Sales of consumer electronics, home office equipment, and appliances helped Best Buy (BBY -1.68%) power through the pandemic, but now with many viewing the COVID outbreak increasingly in the rearview mirror, the home electronics superstore needs to convince shoppers there's a reason to return to its stores.

It believes it's found one in expanding its product offerings to include categories like healthcare, beauty care, patio furniture, and mobility devices such as e-bikes and scooters.  And though we knew this was the path Best Buy was taking after acquiring U.K. telehealth start-up Current Health and outdoor furniture retailer Yardbirds last year, it still marks a serious departure from its core competency.

Two people looking at TVs in a store.

Image source: Getty Images.

The detour resurrects memories of other times it went beyond its comfort zone, such as when it bought a record store chain, acquired the peer-to-peer download site Napster, and went all-in on mobile phones.

While there was at least a nexus to consumer electronics for some of these ventures, that upside doesn't really exist in the new direction Best Buy is heading. The retailer could be making another big blunder that once again diverts resources away from what it does best.

Virtual doctor visit on tablet computer.

Image source: Getty Images.

Heading off on a tangent

Best Buy is seeing the strong winds whipped up by the coronavirus tail off. Revenue is forecast to drop around 3% this year, while profits are expected to drop 10% from last year. Comparable-store sales that had jumped over 10% this past year on top of a near-10% gain in the previous year are now forecast to fall between 1% and 4% in the coming year. Reviving growth is a top priority.

To do so, Best Buy is basically going to label all its new businesses "technology" and say it has experience in that. On last quarter's earnings conference call, Best Buy Health president Deborah DiSanzo pointed to several statistics showing healthcare was penetrating the home more, saying, "Best Buy has long proven we're a trusted advisor for technology in the home."

But like the old Esurance (which is owned by Allstate) commercial says, "That's not how it works. That's not how any of this works." While consumers may trust Best Buy's Geek Squad for advice on connecting their big-screen TV to their surround-sound system, seeking out the electronics retailer's staff for answers on healthcare issues is not going to happen.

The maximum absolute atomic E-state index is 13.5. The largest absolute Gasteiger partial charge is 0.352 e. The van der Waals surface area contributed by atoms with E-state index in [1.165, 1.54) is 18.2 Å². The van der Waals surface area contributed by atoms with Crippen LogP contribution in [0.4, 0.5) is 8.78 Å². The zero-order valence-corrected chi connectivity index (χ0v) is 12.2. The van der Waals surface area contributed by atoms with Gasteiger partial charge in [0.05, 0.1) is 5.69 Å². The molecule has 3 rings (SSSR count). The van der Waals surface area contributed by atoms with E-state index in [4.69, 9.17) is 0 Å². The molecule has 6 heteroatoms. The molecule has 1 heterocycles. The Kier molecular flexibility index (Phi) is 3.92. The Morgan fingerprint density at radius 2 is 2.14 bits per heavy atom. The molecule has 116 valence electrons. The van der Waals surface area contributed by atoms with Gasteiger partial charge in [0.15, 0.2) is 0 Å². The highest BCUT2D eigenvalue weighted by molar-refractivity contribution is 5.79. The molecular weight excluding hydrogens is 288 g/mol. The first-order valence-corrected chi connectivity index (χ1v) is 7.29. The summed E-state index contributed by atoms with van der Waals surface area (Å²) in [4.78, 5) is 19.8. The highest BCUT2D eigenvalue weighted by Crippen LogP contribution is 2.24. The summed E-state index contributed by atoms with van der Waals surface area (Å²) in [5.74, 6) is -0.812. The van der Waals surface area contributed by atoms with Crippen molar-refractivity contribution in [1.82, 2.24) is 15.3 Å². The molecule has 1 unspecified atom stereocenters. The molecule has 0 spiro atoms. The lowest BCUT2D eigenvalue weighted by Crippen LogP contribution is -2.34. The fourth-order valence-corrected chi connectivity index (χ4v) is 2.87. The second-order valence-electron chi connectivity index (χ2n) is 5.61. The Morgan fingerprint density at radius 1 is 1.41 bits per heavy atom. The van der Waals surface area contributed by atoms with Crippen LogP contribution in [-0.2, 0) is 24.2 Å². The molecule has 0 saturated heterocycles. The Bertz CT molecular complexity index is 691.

Companies that are solely dedicated to telehealth, like Teladoc, are finding navigating these waters choppy at best, so the idea a consumer electronics firm will make a dent seems unlikely. It also highlights there is no shortage of competition in any of these areas, and from companies that are larger and more focused on the service or product offered.

Family sitting on patio furniture.

Image source: Best Buy.

Staying in its lane

There certainly are avenues to pursue in these areas, even in healthcare. Blood pressure cuffs, personal emergency response devices, and even fall protection devices are ancillary products that could find a home in its stores and online because they're a natural extension to its primary business, as could perhaps some beauty care gadgets it's selling, like wrinkle reduction light therapy devices.

Similarly, Best Buy's partnerships with grilling and outdoor cooking brands Weber, Ooni, and Traeger can readily be seen as an extension of its appliances business, for which it is the third-largest retailer behind Lowe's and Home Depot with a 12% share.

But then Best Buy starts thinking about how patio furniture can let it extend its reach beyond the living room, kitchen, and home office into a consumer's backyard, and there are suddenly a bunch of straws just out of reach that the retailer is trying to grasp.

Because Yardbirds is an online-only business, you're not going to see patio tables and umbrellas in Best Buy stores, but it's still a diversion of time, attention, and resources away from what the company knows best.

Best Buy Geek Squad members installing a TV.

Image source: Getty Images.

Focusing on customer service

Where Best Buy's biggest potential arguably lies is through its Totaltech member program, which promises to be a headwind for profitability initially but should pay dividends down the road. Rather than an a la carte selection of options, Best Buy offers all services for a single price (the a la carte option is still available for nonmembers).

It seems to be proving popular as Best Buy has signed up over 1 million new members since launching last October, and Totaltech could become a major growth center for it. Because the company isn't nickel-and-diming members, it takes a hit initially but should see that offset by volume growth over time.

Focusing on the customer has always been a Best Buy strong point, and it's at least a better option than simply branding everything "tech" and thinking that lets it participate in venues far afield from the consumer electronics retailer's strengths.